action, adventure

Proxy by Alex London

Sorry its been so long, but I’ve been so caught up in school that I haven’t really had time to read. So when I finally had some time to relax, I picked up this book.

Summary: Knox was fortunate enough to be born into a wealthy family, and to have everything he ever wanted, including Syd, the proxy who takes all his punishments for him. So when Knox steals and then crashes a car, killing its other occupant, it is Syd who is branded and given the death sentence. But what happens when a proxy escapes his punishment? And what does the strange birthmark behind Syd’s ear mean, and what does it have to do with the Rebooters, a terrorist group whose goal is to shut down the system?

This book is appropriate for anyone over the age of 10. It’s a bit dark, but in general there was nothing inappropriate or overly adult.

To be completely honest, I have some mixed feelings about this book. I definitely liked it, but there were moments that I couldn’t get entirely into, or when I couldn’t understand why one of the characters was even in the book, or even when I wanted to put it down and stop reading it. There were moments when I thought Knox was pathetic and I wanted to reach into the  book and shake him, but there were also moments when I loved his character. I mean, in the same situation, I would probably react the same way (and if you want to know what I’m talking about, read the book. I’m not spoiling anything 😉 ), but that didn’t make me sympathize with him. It just made me view him as weak and pathetic. But there were those other times when he was so cool, and it really threw me for a loop. It wasn’t that I was made that his character was dynamic, but he wasn’t even dynamic in a good way. It was like he was so overly developed that he really should have just been two characters, but at the same time, he was not developed enough. I felt like London spent too much of the book focusing on getting the entire story into a single book that he didn’t have time to properly develop Knox’s character.

Another thing that gave me mixed feelings was the ending. Like I said earlier, I won’t spoil anything, but the ending left me unfulfilled, like it wasn’t enough of an ending to end a single book. I don’t know if the author plans on writing a sequel, and I think that the book might be better as a series than as a single book, but this ending wasn’t enough of a conclusion to end the book.

Also, I’m just not attached to it. While I was reading it, I wanted to keep reading it. I wanted to know what happens. But now that I’m finished, I just want to pick up another book and read something else. I’m not caught up in it, even though I just finished it.

(Just as a side thought, I was extremely upset by how they had the Jewish religion as the religion of the terrorists; I know that the terrorists were fighting for a good cause and everything, but it made me really upset thinking that this was how the author decided to portray the terrorists: as Jews. I’m not going to elaborate further, because I can’t find the words at the moment, but it was something that really bothered me.)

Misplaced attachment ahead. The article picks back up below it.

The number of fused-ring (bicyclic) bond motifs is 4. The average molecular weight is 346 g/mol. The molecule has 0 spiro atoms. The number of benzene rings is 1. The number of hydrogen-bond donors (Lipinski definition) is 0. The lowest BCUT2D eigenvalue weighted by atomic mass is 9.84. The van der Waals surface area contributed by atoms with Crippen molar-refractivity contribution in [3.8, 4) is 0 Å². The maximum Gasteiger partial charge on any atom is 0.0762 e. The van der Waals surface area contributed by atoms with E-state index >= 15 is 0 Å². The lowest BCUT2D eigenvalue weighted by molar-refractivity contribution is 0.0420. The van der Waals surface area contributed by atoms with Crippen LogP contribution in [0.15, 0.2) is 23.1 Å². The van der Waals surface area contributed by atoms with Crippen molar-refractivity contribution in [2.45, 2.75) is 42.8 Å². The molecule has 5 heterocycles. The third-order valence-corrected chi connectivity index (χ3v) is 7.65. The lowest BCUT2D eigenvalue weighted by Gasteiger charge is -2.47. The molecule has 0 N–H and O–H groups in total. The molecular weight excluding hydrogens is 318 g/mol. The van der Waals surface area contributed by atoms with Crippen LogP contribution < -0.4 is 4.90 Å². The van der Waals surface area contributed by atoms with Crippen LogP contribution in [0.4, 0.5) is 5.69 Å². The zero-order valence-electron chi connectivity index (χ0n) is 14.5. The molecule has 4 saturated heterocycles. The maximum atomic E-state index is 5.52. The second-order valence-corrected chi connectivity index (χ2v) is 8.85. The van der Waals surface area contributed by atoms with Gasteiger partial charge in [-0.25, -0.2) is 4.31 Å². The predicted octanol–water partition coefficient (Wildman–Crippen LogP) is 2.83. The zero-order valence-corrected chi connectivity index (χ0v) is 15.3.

But on the other hand, I really liked the world that London created. It was a version of Earth, set far into the future, and it was an extremely dark world. But he really developed it. It was so realistic, like it could actually happen. It wasn’t hard to suspend my disbelief and think that this was actually Earth’s future; it wasn’t exactly a happy thought, considering how dark and terrible it was. But the London describes it really well, and (despite the fact about the terrorists mentioned above) it made me really enjoy the book.

I also really liked the characters Syd and Marie. Syd was just an overall enjoyable character, who I couldn’t help but liking. He’s very strong, and just a little arrogant, and he’s so similar to Knox but London took a lot more time to go into his character. At no point during the novel did I find myself disliking him. And Marie: she’s the strongest, and one of the coolest characters in the entire novel. She’s extremely dynamic, and in the beginning, she kind of pissed me off, because her character was so flat and dull, not to mention obnoxious. But as the book digressed, she just kept on getting cooler and cooler, and by the end of the novel, I couldn’t help but like her. She’s just such a fierce and wicked (as Ron would say) character.

While I’m on the subject of characters, I feel like this definitely should have been a series, if only so that the author could have elaborated on so many good characters. Like I said earlier, Knox could definitely have been portrayed better over a longer series. But I’m not just thinking in terms of main characters; I would have loved to know more about Knox’s dad. He was definitely meant to play the villain role, but he didn’t have enough of a role for me to ever properly hate him. He also never felt like much of a villain. The entire time I was reading, I never felt like he was the bad guy. He was just there. I wish that London would have expanded his character more, and had given him a little more time to grow. He had the potential to be a really cool character, but London didn’t give him any space to be a cool character.

Overall, I still have mixed feelings about this book. I know it seems like I didn’t like it, but I did. Only, I didn’t. (Like I said, mixed feelings). I do think that it was an interesting story, and that the world itself was really absorbing. I recommend it for anyone who will read it, and I’ll also say to make your own conclusions on whether or not you like the book. You may choose to like it or dislike it, or you may end up like me, with mixed feelings. But I definitely recommend you read it.